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Using the closed form solution for intersections: \documentclass[border=2pt]{standalone} \usepackage{mathtools} \usepackage{tikz} \begin{document} \begin{minipage}{4in} The circle is given by \begin{equation} x^2 + y^2 = r^2 \end{equation} and the line by \begin{equation} y = ax + b \end{equation} where \begin{equation} a = \frac{y_2-y_1}{x_2-x_1} \quad\...


3

For comparison, here is a Metapost solution (I am showing ConTeXt code, but it will work with standalone metapost or LaTeX + gmp): \starttext \startMPpage[offset=2mm] z1 = (-2.5,sqrt(2)*(-sqrt(7)+sqrt(13))*(-2.5)-sqrt(13)+2*sqrt(7))*cm; z2 = (1/sqrt(2), sqrt(7))*cm; z3 = (1.25, -sqrt(2)*(sqrt(7)+sqrt(13))*(1.25)+sqrt(13)+2*sqrt(7))*cm; path p, q; ...


4

At ridiculous computational cost, you can calculate the points where the circle intersects with the lines and use a clipping together with the even odd filling rule to produce This uses the intersections library, a scoped \clip and the even odd rule to create an unholy combination. \documentclass[border=10pt,multi,tikz]{standalone} \usetikzlibrary{...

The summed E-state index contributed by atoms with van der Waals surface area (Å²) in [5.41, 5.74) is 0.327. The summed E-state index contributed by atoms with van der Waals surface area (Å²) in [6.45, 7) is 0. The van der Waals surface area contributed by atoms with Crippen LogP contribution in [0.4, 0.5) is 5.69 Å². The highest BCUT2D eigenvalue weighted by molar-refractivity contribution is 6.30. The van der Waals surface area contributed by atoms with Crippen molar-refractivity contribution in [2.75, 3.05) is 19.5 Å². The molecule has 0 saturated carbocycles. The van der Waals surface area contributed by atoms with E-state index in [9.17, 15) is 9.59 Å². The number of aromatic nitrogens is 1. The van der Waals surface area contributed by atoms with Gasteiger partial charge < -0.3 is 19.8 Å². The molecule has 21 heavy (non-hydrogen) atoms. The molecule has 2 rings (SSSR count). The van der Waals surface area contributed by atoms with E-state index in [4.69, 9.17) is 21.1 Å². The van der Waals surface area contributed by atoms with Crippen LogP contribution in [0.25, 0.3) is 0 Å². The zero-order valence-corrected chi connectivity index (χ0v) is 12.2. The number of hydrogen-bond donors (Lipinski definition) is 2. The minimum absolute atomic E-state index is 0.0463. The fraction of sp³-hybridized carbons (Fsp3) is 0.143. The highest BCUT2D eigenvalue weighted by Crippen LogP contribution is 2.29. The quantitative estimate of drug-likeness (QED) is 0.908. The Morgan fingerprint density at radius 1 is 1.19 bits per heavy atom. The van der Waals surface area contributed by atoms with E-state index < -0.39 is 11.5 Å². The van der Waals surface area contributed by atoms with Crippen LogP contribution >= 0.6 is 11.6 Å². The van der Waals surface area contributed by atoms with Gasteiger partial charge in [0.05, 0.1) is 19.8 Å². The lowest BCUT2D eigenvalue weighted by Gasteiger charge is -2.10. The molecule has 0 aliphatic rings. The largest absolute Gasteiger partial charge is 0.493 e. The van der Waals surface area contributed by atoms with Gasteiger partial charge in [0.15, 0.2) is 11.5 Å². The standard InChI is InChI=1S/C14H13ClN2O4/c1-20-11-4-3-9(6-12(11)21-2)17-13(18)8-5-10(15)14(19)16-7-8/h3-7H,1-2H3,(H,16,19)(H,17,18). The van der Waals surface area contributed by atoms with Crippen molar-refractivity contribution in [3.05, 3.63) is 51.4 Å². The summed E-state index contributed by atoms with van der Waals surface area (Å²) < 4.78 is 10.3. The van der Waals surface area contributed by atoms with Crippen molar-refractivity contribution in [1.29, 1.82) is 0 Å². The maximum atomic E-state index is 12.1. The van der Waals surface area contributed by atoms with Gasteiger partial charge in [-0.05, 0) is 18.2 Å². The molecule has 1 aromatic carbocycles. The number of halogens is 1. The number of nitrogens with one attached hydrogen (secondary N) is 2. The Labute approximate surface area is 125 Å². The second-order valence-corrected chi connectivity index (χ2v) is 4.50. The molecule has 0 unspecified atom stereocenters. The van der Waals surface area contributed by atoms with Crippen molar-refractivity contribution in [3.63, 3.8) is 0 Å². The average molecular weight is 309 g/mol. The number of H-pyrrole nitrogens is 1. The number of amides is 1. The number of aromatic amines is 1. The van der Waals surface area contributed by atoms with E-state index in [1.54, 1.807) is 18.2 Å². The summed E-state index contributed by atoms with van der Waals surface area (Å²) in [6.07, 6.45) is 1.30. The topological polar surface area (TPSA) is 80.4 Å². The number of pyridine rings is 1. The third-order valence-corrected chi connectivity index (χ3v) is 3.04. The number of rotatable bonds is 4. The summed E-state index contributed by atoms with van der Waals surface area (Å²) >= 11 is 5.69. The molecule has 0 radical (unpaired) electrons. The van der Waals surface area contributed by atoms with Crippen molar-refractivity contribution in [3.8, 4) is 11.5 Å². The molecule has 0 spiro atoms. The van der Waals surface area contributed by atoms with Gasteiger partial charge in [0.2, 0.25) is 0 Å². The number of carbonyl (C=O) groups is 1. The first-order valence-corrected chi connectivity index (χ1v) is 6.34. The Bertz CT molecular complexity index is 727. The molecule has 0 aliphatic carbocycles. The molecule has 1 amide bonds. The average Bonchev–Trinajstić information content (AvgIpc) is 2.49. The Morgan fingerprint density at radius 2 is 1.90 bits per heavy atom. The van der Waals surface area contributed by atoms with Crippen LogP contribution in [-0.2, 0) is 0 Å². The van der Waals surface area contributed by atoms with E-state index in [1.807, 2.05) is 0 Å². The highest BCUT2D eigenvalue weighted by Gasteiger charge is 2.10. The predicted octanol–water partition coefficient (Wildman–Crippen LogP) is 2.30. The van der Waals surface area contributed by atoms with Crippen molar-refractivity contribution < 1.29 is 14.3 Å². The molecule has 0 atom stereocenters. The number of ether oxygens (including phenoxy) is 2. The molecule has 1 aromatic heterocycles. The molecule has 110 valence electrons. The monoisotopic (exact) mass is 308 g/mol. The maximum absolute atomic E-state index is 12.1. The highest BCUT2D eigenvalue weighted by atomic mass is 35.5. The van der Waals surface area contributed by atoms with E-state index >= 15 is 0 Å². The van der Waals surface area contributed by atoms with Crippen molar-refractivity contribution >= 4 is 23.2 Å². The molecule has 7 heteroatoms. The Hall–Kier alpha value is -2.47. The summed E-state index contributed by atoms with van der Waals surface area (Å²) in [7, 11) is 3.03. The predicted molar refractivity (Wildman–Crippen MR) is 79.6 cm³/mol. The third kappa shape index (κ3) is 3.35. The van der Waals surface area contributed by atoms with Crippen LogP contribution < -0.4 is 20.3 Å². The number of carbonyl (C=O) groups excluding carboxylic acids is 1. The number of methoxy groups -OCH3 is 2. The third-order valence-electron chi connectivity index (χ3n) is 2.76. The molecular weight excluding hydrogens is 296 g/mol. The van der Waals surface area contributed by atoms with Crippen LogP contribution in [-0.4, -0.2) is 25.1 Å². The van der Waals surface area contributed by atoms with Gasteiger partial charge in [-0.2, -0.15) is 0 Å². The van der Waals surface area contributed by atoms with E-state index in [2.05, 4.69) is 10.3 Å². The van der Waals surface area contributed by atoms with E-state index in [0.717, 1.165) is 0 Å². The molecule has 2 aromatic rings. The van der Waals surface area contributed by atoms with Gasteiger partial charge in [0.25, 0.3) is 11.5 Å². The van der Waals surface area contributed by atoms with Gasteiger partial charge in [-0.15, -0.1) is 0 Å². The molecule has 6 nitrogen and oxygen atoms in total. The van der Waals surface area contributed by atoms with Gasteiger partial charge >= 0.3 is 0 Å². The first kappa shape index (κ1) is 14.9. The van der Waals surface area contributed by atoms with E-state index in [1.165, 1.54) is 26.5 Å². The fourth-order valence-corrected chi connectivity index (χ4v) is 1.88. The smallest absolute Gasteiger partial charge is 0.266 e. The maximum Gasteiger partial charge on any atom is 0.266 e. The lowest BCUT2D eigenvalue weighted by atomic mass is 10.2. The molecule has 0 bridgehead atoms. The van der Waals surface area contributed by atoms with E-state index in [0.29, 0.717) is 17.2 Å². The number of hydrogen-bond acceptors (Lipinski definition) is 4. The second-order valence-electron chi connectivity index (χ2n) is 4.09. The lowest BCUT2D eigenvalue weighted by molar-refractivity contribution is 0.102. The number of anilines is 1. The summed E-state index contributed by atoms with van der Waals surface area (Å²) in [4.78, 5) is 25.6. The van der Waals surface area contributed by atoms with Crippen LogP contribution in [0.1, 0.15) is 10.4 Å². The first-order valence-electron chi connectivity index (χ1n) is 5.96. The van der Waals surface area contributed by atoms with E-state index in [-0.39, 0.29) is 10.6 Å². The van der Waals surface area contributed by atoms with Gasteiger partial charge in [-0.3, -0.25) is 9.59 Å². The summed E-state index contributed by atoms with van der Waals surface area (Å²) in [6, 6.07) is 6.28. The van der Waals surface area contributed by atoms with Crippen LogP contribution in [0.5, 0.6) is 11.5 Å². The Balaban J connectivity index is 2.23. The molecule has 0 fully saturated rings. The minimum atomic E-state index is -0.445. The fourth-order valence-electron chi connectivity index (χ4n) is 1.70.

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I was able to achieve the following with a color wheel. I couldn't rotate the built in color wheel, so I copied one off the internet (image). I should note that the built in color wheel is very slow, so to get the desired shading one might as well bite the bullet and fill the triangle one line width at a time. \documentclass{standalone} \usepackage{tikz} \...


2

Here's how you do that in Metapost. There's no built-in gradient shading option, but you can draw lots of thin triangles with varying colours. prologues := 3; outputtemplate := "%j%c.eps"; beginfig(1); a = 20; pair A, B, C; A = origin; B = 120 right rotated a; C = 120 right rotated -a; path t; t = A--B--C--cycle; s = 1/4; for i=s step s until 2a: ...



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